Hearing Service Program 2024 Public Consultation

Department of Health

The Department of Health and Aged Care shared a proposal to improve the Hearing Services Program with stakeholders on 20 February. This proposal included reducing the number of service items available, simplifying maintenance arrangements and improving the program standards.

Two surveys were created to collect feedback (one from hearing health stakeholders on the proposed service items and a second general program client survey). Both were open from 20 February to 2 April 2024.

Consultation Results

Total responses received:

  • 132 from hearing health stakeholders, including service providers, professional bodies, industry groups and practitioners.
  • 60 from the public, including hearing services program clients

Program staff collated and reviewed the stakeholder feedback provided and identified the main themes, concerns and suggestions.

Findings and analysis

The survey was arranged by service item type and contained questions seeking respondents' support for each proposed change. Respondents were also able to give extra comments and suggestions.

The proposed changes attracted varied levels of support and a wide range of comments. An overview of the responses by service item is below.


  • 81% of respondents fully or partially supported the proposed changes to assessments.
  • Nearly 70% supported removing the Audiological Case Management items.
  • Respondents were keen to ensure clients continue to be appropriately referred for management when clinically indicated.

Clinical sessions

  • 76% of respondents partially or fully supported amalgamating the client review and rehabilitation items into a new Clinical Session.
  • 80% respondents indicated that this item should be available annually for most clients as it provides a variety of holistic hearing loss management opportunities.
  • 89% of respondents do not outsource rehabilitation and 84% would not outsource the proposed clinical session.

Fittings and Follow-ups

  • Most respondents did not support or only partially supported the proposed changes to fittings (72%) and follow-ups (86%).
  • Most comments (nearly 60%) indicated concern with the proposal to extend the time frame of the follow up and many suggested time frames based on their clinical experience (these ranged from one to 4 weeks post fitting).

Assistive Listening Device (ALD) Supply

  • 77% of respondents fully or partially supported the changes to ALD supply.
  • Many respondents suggested a separate ALD follow-up to align with separate fitting and follow-up services for hearing devices ensuring consistency for staff.

Remote controls

  • 74% of respondents did not support or only partially supported the proposed changes to remote controls.
  • The most common concern (56% of responses) was that remote controls cannot be sourced for under the proposed cap amount.
  • Many respondents suggested the program set the price for remote controls to align with the process for hearing aids and ALDs.


  • 84% of respondents partially or fully supported the changes to replacements.
  • There was strong support (94% responses) for replacing the statutory declaration with the lost device declaration.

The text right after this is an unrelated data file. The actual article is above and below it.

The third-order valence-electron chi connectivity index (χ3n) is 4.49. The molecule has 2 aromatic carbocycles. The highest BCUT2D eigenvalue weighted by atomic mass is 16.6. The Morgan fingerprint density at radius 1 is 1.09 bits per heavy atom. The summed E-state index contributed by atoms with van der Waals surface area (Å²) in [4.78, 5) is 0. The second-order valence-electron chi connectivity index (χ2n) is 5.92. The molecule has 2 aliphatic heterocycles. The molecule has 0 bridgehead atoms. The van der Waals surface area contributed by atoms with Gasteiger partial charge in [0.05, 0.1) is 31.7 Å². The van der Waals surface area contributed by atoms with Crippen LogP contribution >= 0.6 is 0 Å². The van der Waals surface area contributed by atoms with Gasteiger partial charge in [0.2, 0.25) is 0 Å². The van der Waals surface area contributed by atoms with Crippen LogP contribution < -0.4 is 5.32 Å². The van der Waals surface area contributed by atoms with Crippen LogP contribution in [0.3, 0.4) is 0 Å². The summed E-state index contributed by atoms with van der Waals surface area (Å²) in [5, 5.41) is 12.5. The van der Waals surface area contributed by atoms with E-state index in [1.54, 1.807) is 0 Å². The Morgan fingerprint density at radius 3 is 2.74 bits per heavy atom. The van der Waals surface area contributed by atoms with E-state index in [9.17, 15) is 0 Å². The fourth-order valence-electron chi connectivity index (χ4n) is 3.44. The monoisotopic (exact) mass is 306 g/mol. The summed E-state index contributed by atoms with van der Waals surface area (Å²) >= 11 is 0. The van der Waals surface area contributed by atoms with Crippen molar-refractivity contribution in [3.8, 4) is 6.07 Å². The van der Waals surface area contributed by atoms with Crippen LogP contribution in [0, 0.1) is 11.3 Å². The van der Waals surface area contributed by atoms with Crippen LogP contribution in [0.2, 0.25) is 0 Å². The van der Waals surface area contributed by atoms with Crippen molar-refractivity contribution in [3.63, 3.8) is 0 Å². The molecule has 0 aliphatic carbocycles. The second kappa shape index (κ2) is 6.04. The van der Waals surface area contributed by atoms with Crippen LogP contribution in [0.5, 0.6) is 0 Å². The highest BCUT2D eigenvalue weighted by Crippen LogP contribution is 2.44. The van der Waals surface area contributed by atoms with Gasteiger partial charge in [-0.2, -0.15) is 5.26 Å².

• 56% of respondents did not support or were unsure about the proposal to allow only two replacements per ear in a 5-year period, before requiring a revalidated service. Respondents expressed concerns that extra work would be required for more vulnerable clients with cognitive decline and/or living in aged care facilities.
  • Some suggested that replacement devices should be available within the same category, tier or family - not 'like for like'.

Spare devices

  • 86% of respondents fully supported the proposed changes to spare devices.

Goal setting

  • 65% of respondents fully or partially supported the proposed changes to goal setting.
  • Nearly 30% respondents suggested that the program look at evidence-based approaches to setting client goals and to not just keep using the COSI.


  • Nearly 60% of respondents fully or partially supported the proposed maintenance autopayments but were unsure of paying for repairs through a new separate item.
  • There were mixed responses to the removal of the maintenance co-payment with some suggesting that clients don't mind paying it and that it helps clients realise the value of their devices and to take better care of devices.

Device eligibility criteria

  • 55% of respondents fully or partially supported the proposed changes to the device eligibility criteria to introduce a tool to gauge motivation to take up advice to help with hearing loss, including using a hearing device.
  • 32% were unsure, reporting needing to see the proposed tool to assess device eligibility for initial fittings.

Eligibility Criteria for Refitting

  • 76% of respondents fully or partially supported the changes to the ECR.

78% respondents fully or partially supported the proposed changes, with 14% opposed and 8% unsure.

Departmental response

The department thanks all stakeholders who have contributed to the consultation process. Feedback received from the consultation will inform the updated service items and program standards.

An external consultant has begun work on modelling a possible fee structure for the revised service items, based on this consultation process.

A webinar outlining costings, service item updates and client journeys will occur later in the year.

/Media Release. This material from the originating organization/author(s) might be of the point-in-time nature, and edited for clarity, style and length. Mirage.News does not take institutional positions or sides, and all views, positions, and conclusions expressed herein are solely those of the author(s).View in full here.